A Look at Literacy in Early Childhood
February 11, 2013
As presented by the Gan Ami Literacy Professional Learning Community
- Reading and writing are processes that encourage and require a family partnership.
- Children have a right to be read to often, using high-quality books and engaging experiences.
- Reading and writing are holistic; requiring meaningful integration into the curriculum.
Infants & Toddlers
- Infants and toddlers love to snuggle and listen to you read, whether it be a story, the newspaper, or even a report from work.
- Infants and toddlers like to see pictures and point to things they recognize. You can point to objects and words on the page, too.
- Signing, nursery rhymes, and interactive games are favorites with this age. Change your voice for characters and to express emotions.
- Infants and Toddler love to “digest” literature—they need books they can freely explore by crumpling, turning, and chewing the pages.
Two Year Olds
- Two year olds enjoy seeing new books in their reading areas. Books available should contain a mix of fiction and non-fiction and be rotated regularly.
- Two year olds like to use a variety of art supplies to write and draw, especially when they are kept at their own level.
- Children should have reading experiences in individual and group settings.
- Puppet shows, flannel boards, poems, songs and long walks are an excellent way to provide oral language development.
- Two year olds love to see their name in print. Some children even begin to identify letters in their name.
- Children enjoy telling stories about their drawings—write their words down.
Three Year Olds
- Three year olds are interested in how letters come together to form words. They are learning that letters are symbols that represent sounds and these sounds together create a word. Letter sounds should be discussed often, especially during group time or made into a game.
- Three year olds begin to make predictions about what happens next in a story. Use their natural creativity and curiosity to pre-tell the story. Interactive read-alouds help children develop critical thinking skills and develop concepts of print and early comprehension skills.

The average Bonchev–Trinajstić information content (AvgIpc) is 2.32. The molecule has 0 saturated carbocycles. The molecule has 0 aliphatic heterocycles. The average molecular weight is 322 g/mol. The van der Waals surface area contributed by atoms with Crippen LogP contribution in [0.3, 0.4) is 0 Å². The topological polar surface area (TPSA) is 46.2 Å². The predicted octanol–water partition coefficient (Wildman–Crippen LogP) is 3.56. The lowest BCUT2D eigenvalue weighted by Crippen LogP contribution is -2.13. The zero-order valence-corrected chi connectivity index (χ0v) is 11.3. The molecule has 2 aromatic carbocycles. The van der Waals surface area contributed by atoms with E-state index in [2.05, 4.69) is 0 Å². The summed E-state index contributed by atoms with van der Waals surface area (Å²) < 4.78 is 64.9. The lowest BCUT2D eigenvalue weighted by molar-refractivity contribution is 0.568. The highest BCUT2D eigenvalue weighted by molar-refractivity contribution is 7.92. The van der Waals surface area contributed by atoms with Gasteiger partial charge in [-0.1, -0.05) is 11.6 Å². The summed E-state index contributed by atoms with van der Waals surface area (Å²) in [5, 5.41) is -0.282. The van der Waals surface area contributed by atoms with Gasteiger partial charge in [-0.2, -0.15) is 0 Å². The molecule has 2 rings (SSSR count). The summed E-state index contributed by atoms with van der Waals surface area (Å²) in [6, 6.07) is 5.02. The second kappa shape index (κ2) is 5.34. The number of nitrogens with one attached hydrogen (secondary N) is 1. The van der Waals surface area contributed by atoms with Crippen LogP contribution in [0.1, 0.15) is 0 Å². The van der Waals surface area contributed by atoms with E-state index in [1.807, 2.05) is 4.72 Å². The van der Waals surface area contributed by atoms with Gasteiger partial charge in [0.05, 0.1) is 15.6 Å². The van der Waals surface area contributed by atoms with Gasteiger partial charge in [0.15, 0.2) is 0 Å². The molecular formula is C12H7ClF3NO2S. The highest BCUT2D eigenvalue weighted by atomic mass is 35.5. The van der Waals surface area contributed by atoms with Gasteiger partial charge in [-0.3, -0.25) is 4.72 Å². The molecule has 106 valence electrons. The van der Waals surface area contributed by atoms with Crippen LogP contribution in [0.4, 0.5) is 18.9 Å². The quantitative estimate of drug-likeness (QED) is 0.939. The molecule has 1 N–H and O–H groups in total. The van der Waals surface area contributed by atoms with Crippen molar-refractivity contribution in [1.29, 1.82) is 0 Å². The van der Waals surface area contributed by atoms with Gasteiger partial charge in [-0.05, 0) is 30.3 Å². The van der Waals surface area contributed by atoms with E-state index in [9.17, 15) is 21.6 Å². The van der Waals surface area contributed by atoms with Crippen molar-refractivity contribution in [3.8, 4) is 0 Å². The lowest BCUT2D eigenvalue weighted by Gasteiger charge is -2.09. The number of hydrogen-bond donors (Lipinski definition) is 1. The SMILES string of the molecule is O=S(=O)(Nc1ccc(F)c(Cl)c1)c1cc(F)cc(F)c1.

- Three year olds may enjoy making their own books, especially about familiar topics.
- Three year olds also begin to recognize their name in print.
- Children need time to practice drawing circles and lines as these shapes are the building blocks of writing. Children may “pretend to write” using patterns and shapes to represent letters.
- A variety of books and writing materials should always be accessible to the children.
Four Year Olds (K4)
- Choose books that correspond to units/lessons your child is working on at school or things that are happening in your home. This will help them connect what they are reading to real life experiences.
- Journaling is a beginning writer’s workshop! Have children write or draw their learning. After drawing the picture, ask the child what is going on and dictate what they are saying, word for word.
- Pick more challenging read-alouds so that children learn to sequence a story and begin more advanced comprehension techniques like inference.
- Use everyday experiences to give your child an opportunity to put literacy into practice: read signs, write a grocery list and encourage them to retell stories to younger siblings.
Join Gan Ami for Coffee & Conversation – A Look Into Literacy on Tuesday, February 12 with two sessions - 9:00am and 7:00pm. This month, Rachel Greenspan and Stacy Mitchell will be joined by the Literacy Learning Community which is comprised of Gan Ami teachers representing a variety of age groups.